For many seniors, post-thesis life is quiet and calm. But not for Patrick Roche ’14, the slam poet whose performance of “21,” a poem about witnessing his father’s alcoholism, gained more than 3 million views on YouTube in a two-week span and was featured on prominent social-media websites.
“It’s overwhelming, but it’s all been positive,” Roche said. “The fact that people have stated that it has helped them in some way has made this worth all of the chaos.”
It started with the less-than-three-minute video, filmed in March at the College Unions Poetry Slam Invitational (CUPSI) in Boulder, Colo., where Roche helped Princeton’s spoken-word student group, the Ellipses Slam Team, place third out of 50 competitors.
Team members spent weeks revising their poems, but “21” mostly stayed the same. Roche wrote the poem in one sitting last summer, after his father was in a car accident. The resulting poem is structured as a countdown, from age 21 to Roche’s birth, that details his relationship with his father.
What’s special about Roche, said Ellipses co-president Alec Lowman’16, is that “he can speak frankly about really personal struggles. I’ve been doing spoken word for almost five years now, and I have yet to attain the level of frankness that Patrick has.”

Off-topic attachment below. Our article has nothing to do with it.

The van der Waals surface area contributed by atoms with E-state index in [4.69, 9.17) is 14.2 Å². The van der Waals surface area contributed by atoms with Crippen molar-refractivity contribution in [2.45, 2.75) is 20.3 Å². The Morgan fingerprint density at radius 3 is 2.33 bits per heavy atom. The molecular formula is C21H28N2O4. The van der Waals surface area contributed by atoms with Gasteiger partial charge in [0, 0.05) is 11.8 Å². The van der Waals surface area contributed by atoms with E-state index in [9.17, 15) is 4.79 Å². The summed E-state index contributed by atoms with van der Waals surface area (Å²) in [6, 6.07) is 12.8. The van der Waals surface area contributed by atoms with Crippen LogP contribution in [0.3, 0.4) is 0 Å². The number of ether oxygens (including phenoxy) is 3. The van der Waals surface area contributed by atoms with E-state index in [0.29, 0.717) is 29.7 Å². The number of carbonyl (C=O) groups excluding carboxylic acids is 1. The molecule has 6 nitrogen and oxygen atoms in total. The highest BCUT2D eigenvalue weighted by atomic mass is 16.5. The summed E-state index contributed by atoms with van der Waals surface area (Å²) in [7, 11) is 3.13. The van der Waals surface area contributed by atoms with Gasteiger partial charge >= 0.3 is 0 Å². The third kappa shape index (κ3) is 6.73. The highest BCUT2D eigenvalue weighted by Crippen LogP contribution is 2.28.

Roche said his family was very supportive when “21” was posted online, “since they didn’t think, like me, that it was going to become what it did.” Now that their history is out in the open, “it’s uncomfortable,” he said, “but it’s not necessarily something we should be ashamed of.”
Openness in public hasn’t come easily, Roche said. His first performance was in March 2013, when, teammate Jenesis Fonseca ’14 recalled, “he was holding his poem in his hands, not making any eye contact with his audience.” Now, according to one website, his performing style “will give you chills ... goosebumps and tears are guaranteed.”
Roche, a classics major, has been approached by publishers about a book of his poems and invited to perform at other colleges, and he is considering a career in poetry. His Facebook page is a reflection of his growing audience, with more than 29,000 “likes” and hundreds of posts from fans. “For those of you who have either struggled with substance abuse or been affected by it in some way through family members or loved ones ... your stories have really touched me,” he wrote in a Facebook update.
“He has grown so much,” Lowman said. “We feel like such hipsters now. We knew him before he was famous!”
WATCH: Patrick Roche ’14 performs his poem “21,” courtesy Button Poetry.